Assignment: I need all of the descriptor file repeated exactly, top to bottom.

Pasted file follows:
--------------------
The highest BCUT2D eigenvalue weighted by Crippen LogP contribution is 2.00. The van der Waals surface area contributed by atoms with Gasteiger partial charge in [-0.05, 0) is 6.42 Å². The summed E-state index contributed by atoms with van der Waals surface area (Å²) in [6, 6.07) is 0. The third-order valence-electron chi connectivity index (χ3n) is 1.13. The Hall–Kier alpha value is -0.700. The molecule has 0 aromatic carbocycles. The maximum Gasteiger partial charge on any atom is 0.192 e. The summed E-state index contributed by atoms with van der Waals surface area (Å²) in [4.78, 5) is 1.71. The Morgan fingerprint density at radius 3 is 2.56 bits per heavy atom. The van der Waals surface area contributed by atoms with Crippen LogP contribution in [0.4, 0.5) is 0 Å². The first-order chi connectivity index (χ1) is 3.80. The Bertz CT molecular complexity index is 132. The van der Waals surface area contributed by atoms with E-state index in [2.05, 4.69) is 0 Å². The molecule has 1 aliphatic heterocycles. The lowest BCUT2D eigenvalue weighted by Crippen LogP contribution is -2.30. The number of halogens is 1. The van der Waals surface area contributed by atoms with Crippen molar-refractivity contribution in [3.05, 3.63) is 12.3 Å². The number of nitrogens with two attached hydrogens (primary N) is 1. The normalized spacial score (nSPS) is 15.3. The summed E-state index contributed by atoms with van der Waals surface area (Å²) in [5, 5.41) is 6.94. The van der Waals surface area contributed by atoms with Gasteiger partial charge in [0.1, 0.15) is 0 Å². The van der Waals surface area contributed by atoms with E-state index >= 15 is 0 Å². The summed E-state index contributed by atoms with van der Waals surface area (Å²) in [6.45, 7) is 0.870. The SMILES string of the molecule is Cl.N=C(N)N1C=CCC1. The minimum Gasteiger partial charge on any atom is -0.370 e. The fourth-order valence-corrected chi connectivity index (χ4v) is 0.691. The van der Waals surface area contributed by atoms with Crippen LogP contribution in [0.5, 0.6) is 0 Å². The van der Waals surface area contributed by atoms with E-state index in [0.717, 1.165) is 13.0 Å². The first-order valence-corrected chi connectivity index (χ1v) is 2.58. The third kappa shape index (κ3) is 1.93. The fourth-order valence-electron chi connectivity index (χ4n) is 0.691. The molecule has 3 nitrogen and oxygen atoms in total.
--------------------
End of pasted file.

The highest BCUT2D eigenvalue weighted by Crippen LogP contribution is 2.00. The van der Waals surface area contributed by atoms with Gasteiger partial charge in [-0.05, 0) is 6.42 Å². The summed E-state index contributed by atoms with van der Waals surface area (Å²) in [6, 6.07) is 0. The third-order valence-electron chi connectivity index (χ3n) is 1.13. The Hall–Kier alpha value is -0.700. The molecule has 0 aromatic carbocycles. The maximum Gasteiger partial charge on any atom is 0.192 e. The summed E-state index contributed by atoms with van der Waals surface area (Å²) in [4.78, 5) is 1.71. The Morgan fingerprint density at radius 3 is 2.56 bits per heavy atom. The van der Waals surface area contributed by atoms with Crippen LogP contribution in [0.4, 0.5) is 0 Å². The first-order chi connectivity index (χ1) is 3.80. The Bertz CT molecular complexity index is 132. The van der Waals surface area contributed by atoms with E-state index in [2.05, 4.69) is 0 Å². The molecule has 1 aliphatic heterocycles. The lowest BCUT2D eigenvalue weighted by Crippen LogP contribution is -2.30. The number of halogens is 1. The van der Waals surface area contributed by atoms with Crippen molar-refractivity contribution in [3.05, 3.63) is 12.3 Å². The number of nitrogens with two attached hydrogens (primary N) is 1. The normalized spacial score (nSPS) is 15.3. The summed E-state index contributed by atoms with van der Waals surface area (Å²) in [5, 5.41) is 6.94. The van der Waals surface area contributed by atoms with Gasteiger partial charge in [0.1, 0.15) is 0 Å². The van der Waals surface area contributed by atoms with E-state index >= 15 is 0 Å². The summed E-state index contributed by atoms with van der Waals surface area (Å²) in [6.45, 7) is 0.870. The SMILES string of the molecule is Cl.N=C(N)N1C=CCC1. The minimum Gasteiger partial charge on any atom is -0.370 e. The fourth-order valence-corrected chi connectivity index (χ4v) is 0.691. The van der Waals surface area contributed by atoms with Crippen LogP contribution in [0.5, 0.6) is 0 Å². The van der Waals surface area contributed by atoms with E-state index in [0.717, 1.165) is 13.0 Å². The first-order valence-corrected chi connectivity index (χ1v) is 2.58. The third kappa shape index (κ3) is 1.93. The fourth-order valence-electron chi connectivity index (χ4n) is 0.691. The molecule has 3 nitrogen and oxygen atoms in total.